The figure shows the variation of swells directed at Ansteys through a typical April and is based upon 1630 NWW3 model predictions since 2007 (values every 3 hours). The wave model does not forecast wind or surf right at the coast so we have chosen the optimum grid node based on what we know about Ansteys. In the case of Ansteys, the best grid node is 8 km away (5 miles).
The rose diagram shows the distribution of swell directions and swell sizes, while the graph at the bottom shows the same thing but lacks direction information. Five colours show increasing wave sizes. The smallest swells, less than 0.5m (1.5 feet), high are coloured blue. These occurred only 56% of the time. Green and yellow represent increasing swell sizes and red shows the biggest swells, greater than >3m (>10ft). In each graph, the area of any colour is proportional to how frequently that size swell occurs.
The diagram suggests that the prevailing swell direction, shown by the largest spokes, was ESE, whereas the the prevailing wind blows from the E. Because the wave model grid is out to sea, sometimes a strong offshore wind blows largest waves away from Ansteys and offshore. We lump these in with the no surf category of the bar chart. To avoid confusion we don't show these in the rose graph. Because wind determines whether or not waves are surfable at Ansteys, you can load a different image that shows only the swells that were forecast to coincide with glassy or offshore wind conditions. Over an average April, swells large enough to cause good for surfing waves at Ansteys run for about 44% of the time.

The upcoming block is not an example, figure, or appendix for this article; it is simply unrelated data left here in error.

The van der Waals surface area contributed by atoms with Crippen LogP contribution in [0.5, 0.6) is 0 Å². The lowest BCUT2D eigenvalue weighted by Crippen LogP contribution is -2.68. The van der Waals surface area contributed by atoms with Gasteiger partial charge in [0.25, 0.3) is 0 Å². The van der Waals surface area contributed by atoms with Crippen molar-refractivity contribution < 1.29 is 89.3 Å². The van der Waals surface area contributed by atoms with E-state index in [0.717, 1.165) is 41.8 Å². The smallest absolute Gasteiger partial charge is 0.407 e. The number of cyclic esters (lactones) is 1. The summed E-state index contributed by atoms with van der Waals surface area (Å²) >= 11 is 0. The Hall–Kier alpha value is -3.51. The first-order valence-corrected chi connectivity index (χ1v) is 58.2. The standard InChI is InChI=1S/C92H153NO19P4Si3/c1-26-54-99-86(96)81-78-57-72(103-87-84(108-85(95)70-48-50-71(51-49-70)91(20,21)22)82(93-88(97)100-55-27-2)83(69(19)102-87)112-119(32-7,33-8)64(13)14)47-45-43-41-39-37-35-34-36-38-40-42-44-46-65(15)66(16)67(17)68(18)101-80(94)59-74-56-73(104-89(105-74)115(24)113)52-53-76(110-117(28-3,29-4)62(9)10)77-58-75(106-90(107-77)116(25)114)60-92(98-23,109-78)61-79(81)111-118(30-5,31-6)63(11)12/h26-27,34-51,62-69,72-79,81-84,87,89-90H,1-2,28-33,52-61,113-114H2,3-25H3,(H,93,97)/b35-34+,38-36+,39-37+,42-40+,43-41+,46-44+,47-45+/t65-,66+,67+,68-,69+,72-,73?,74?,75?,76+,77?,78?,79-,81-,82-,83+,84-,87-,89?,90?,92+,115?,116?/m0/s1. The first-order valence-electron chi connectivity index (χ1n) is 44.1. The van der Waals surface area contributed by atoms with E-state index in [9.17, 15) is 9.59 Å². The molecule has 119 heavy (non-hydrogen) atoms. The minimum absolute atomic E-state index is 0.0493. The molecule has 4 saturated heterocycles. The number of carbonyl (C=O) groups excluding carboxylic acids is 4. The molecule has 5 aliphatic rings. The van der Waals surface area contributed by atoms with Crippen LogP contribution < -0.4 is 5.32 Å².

IMPORTANT: Beta version feature! Swell heights are open water values from NWW3. There is no attempt to model near-shore effects. Coastal wave heights will generally be less, especially if the break does not have unobstructed exposure to the open ocean.